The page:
May Massee, by 1939 easily the most influential figure in children’s book publishing, responded to her own author by reminding both him and the audience that

“it was women who had ‘rescued [the field] from mediocrity…and not without a struggle’” (qtd. in Jenkins “Women” 824).

Still, Pease’s accusation regarding the feminization of the field remained, and the members of the second generation of the female junior novel network found themselves facing the same charges that had been leveled at their counterparts, the first children’s services librarians, roughly twenty-five years earlier. Gah.

Pease’s accusations were further exacerbated by ongoing editorials in the Elementary English Review, a publication of the National Council of Teachers of English (NCTE) that was founded in 1924 by C.C. Certain, an English teacher and school library supervisor, and aimed at elementary school teachers and school and public youth services librarians. Certain’s opening editorial of the October 1939 issue, titled “What Are Little Boys Made Of?” attacked the winner of the 1939 Newbery Medal on the grounds that it had no appeal to “the average tousle-headed American boy” (qtd. in Jenkins 828). He suggested that the main problem with how the Newbery was awarded was that it was selected by librarians, not by teachers, and that librarians were responsible for thus awarding the medal to books written by female authors, and which featured female protagonists. In the next issue of Elementary English Review, Certain followed up his attack by claiming that recent Newbery winners were “highly sentimental,” and would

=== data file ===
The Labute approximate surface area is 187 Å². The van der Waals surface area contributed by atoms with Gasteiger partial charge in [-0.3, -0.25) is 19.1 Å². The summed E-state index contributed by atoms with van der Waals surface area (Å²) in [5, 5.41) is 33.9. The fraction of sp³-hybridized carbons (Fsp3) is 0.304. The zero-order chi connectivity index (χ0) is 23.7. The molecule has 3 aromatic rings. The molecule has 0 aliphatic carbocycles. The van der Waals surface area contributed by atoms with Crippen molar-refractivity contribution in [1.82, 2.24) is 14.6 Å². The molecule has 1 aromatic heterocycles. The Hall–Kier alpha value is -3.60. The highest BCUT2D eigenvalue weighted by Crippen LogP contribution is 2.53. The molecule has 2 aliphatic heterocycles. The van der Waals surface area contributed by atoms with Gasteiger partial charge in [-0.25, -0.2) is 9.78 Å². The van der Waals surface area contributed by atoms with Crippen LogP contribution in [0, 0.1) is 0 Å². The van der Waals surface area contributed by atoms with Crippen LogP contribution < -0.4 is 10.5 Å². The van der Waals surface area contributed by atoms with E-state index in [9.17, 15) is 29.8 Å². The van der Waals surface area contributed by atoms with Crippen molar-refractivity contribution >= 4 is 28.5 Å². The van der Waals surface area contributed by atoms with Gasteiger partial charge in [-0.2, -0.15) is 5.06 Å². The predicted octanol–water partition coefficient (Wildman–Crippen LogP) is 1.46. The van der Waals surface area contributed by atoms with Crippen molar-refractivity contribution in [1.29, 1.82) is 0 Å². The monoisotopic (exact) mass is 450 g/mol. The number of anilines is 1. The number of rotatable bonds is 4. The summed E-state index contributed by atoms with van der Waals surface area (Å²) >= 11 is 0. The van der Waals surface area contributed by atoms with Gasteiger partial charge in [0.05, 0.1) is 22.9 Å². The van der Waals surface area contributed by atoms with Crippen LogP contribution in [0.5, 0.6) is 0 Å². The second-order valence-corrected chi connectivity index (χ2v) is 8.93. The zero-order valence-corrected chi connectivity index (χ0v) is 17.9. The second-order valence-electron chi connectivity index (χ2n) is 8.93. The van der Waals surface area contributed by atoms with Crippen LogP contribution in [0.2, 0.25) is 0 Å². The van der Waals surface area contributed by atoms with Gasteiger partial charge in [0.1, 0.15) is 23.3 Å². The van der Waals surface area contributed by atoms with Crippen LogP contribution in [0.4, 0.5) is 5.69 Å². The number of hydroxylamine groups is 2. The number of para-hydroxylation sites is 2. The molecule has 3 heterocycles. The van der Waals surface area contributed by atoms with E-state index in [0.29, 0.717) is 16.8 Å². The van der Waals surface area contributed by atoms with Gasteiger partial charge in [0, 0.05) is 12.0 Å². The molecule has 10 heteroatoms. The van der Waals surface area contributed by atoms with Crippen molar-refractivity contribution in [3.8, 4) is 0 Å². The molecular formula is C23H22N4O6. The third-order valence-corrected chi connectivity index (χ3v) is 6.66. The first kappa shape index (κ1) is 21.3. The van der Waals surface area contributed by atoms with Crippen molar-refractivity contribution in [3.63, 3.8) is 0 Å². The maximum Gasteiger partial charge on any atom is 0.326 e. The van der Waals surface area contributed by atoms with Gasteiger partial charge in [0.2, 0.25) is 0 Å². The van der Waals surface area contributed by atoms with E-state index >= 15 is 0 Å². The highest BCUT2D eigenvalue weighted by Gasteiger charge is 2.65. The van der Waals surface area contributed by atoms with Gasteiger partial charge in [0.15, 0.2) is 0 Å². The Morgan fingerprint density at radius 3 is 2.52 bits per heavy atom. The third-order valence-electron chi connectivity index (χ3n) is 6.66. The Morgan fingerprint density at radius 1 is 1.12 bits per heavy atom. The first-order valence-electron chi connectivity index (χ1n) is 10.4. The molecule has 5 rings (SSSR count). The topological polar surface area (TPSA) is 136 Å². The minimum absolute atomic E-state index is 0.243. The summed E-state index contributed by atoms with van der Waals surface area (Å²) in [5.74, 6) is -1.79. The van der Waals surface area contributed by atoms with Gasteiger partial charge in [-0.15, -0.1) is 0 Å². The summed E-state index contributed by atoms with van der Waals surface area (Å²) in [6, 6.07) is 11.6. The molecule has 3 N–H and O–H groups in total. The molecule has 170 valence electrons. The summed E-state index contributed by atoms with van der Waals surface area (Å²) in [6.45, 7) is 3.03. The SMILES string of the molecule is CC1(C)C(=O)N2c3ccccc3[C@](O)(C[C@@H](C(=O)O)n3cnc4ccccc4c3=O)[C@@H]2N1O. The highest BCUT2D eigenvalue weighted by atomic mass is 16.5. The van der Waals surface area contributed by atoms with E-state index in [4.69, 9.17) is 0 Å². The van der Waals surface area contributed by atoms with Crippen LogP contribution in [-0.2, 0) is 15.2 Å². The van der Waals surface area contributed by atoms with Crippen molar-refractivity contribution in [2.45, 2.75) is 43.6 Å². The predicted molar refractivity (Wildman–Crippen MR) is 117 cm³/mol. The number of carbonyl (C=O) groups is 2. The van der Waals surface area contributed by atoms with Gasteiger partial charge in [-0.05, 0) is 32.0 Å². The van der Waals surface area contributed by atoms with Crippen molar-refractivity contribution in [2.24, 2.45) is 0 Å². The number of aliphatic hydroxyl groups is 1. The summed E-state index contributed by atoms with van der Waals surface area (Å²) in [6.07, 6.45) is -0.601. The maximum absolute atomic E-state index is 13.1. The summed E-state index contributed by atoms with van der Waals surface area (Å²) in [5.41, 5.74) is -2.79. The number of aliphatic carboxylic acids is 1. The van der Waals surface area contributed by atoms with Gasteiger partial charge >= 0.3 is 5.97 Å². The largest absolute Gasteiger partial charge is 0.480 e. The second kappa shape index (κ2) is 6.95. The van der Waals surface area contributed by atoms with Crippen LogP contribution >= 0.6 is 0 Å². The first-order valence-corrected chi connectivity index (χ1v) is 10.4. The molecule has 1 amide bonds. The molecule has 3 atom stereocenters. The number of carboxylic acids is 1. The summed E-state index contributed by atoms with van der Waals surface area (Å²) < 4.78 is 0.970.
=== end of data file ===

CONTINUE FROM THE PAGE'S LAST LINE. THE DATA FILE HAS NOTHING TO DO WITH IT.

“most assuredly lead his tousle-headed American (male) child reader to regard all literature as ‘sissy,’ and either drive him to ‘ten-cent thrillers’ or away from reading all together” (Jenkins “Women” 828).

Lesley Newton, the Chair of the ALA’s Section for Library Work with Children and a member of the 1940 Newbery Committee, replied that

“It is perhaps unfortunate that so many of the books chosen recently have been feminine in appeal, but we must not forget that there are little girl children, too” (“Newbery Award: Open” 162).

Similarly, Betty Hamilton, a children’s librarian at the Carnegie Library in Atlanta, asked

“why do the editor and others complain when a good book for girls wins the Medal? Why shouldn’t a girl’s book win? Don’t girls read?” (“Newbery Award again” 193).

The Newbery controversy within the pages of the Elementary English Review came to an abrupt end when C.C. Certain died in 1940. His wife, Julia L. Certain, took over the editorship of the journal, shifting the tone of the journal to a less antagonistic stance. Although the controversy surrounding the medal appeared to die down, Christine Jenkins suggests that the struggle over the composition of the Newbery Committee—all librarians—was “a serious challenge to the professional authority of ALA children’s librarians” (“Women 835). While Pease’s original concern regarding the medal was about the lack of realistic fiction available to children, his focus on the “tender-minded female control” of the children’s publishing and librarianship realms eventually served to highlight the predominantly female composition of those realms and, once again, the concern regarding the “feminization” of children through books.

Gah gah gah.

[Sources:

Jenkins, Christine.“Women of the ALA Youth Services and Professional Jurisdiction: Of Nightingales, Newberies, Realism, and the Right Books, 1937-1945.” Library Trends 44.4 (Spring 1996): 813-839. Print.

MacLeod, Anne Scott. American Childhood: Essays on Children’s Literature of the Nineteenth and Twentieth Centuries. Athens: University of Georgia P., 1994.]

Photo: Frances Clarke Sayers